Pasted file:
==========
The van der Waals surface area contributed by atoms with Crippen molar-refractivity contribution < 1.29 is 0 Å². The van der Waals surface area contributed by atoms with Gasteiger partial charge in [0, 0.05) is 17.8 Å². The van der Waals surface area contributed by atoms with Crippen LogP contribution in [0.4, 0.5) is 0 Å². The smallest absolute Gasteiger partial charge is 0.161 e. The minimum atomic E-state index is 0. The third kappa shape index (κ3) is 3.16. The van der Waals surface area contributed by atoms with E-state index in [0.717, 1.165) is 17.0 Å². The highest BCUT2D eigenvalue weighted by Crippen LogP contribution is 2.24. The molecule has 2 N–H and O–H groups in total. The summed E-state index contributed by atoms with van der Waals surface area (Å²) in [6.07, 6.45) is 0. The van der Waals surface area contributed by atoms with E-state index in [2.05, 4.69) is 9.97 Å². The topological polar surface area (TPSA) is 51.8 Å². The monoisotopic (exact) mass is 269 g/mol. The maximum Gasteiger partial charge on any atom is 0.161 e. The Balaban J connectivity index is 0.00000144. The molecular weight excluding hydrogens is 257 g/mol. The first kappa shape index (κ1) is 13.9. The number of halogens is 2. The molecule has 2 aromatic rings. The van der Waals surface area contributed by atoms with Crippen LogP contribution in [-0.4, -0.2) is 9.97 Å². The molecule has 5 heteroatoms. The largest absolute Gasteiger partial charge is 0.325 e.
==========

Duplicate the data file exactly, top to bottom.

The van der Waals surface area contributed by atoms with Crippen molar-refractivity contribution < 1.29 is 0 Å². The van der Waals surface area contributed by atoms with Gasteiger partial charge in [0, 0.05) is 17.8 Å². The van der Waals surface area contributed by atoms with Crippen LogP contribution in [0.4, 0.5) is 0 Å². The smallest absolute Gasteiger partial charge is 0.161 e. The minimum atomic E-state index is 0. The third kappa shape index (κ3) is 3.16. The van der Waals surface area contributed by atoms with E-state index in [0.717, 1.165) is 17.0 Å². The highest BCUT2D eigenvalue weighted by Crippen LogP contribution is 2.24. The molecule has 2 N–H and O–H groups in total. The summed E-state index contributed by atoms with van der Waals surface area (Å²) in [6.07, 6.45) is 0. The van der Waals surface area contributed by atoms with E-state index in [2.05, 4.69) is 9.97 Å². The topological polar surface area (TPSA) is 51.8 Å². The monoisotopic (exact) mass is 269 g/mol. The maximum Gasteiger partial charge on any atom is 0.161 e. The Balaban J connectivity index is 0.00000144. The molecular weight excluding hydrogens is 257 g/mol. The first kappa shape index (κ1) is 13.9. The number of halogens is 2. The molecule has 2 aromatic rings. The van der Waals surface area contributed by atoms with Crippen LogP contribution in [-0.4, -0.2) is 9.97 Å². The molecule has 5 heteroatoms. The largest absolute Gasteiger partial charge is 0.325 e.